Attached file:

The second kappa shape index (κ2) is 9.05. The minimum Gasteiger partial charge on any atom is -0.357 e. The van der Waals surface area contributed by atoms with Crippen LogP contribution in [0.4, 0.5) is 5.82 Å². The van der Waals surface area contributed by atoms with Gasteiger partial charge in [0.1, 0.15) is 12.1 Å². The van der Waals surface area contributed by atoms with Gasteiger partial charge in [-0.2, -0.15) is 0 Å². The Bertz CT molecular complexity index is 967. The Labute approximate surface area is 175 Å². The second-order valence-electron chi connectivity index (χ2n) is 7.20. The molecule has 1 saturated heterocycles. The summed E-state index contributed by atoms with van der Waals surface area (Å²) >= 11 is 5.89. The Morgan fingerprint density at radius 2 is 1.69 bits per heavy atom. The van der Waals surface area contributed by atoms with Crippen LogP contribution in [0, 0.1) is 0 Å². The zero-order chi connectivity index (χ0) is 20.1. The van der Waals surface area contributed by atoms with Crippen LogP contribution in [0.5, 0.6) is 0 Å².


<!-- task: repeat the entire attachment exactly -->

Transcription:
The second kappa shape index (κ2) is 9.05. The minimum Gasteiger partial charge on any atom is -0.357 e. The van der Waals surface area contributed by atoms with Crippen LogP contribution in [0.4, 0.5) is 5.82 Å². The van der Waals surface area contributed by atoms with Gasteiger partial charge in [0.1, 0.15) is 12.1 Å². The van der Waals surface area contributed by atoms with Gasteiger partial charge in [-0.2, -0.15) is 0 Å². The Bertz CT molecular complexity index is 967. The Labute approximate surface area is 175 Å². The second-order valence-electron chi connectivity index (χ2n) is 7.20. The molecule has 1 saturated heterocycles. The summed E-state index contributed by atoms with van der Waals surface area (Å²) >= 11 is 5.89. The Morgan fingerprint density at radius 2 is 1.69 bits per heavy atom. The van der Waals surface area contributed by atoms with Crippen LogP contribution in [0, 0.1) is 0 Å². The zero-order chi connectivity index (χ0) is 20.1. The van der Waals surface area contributed by atoms with Crippen LogP contribution in [0.5, 0.6) is 0 Å².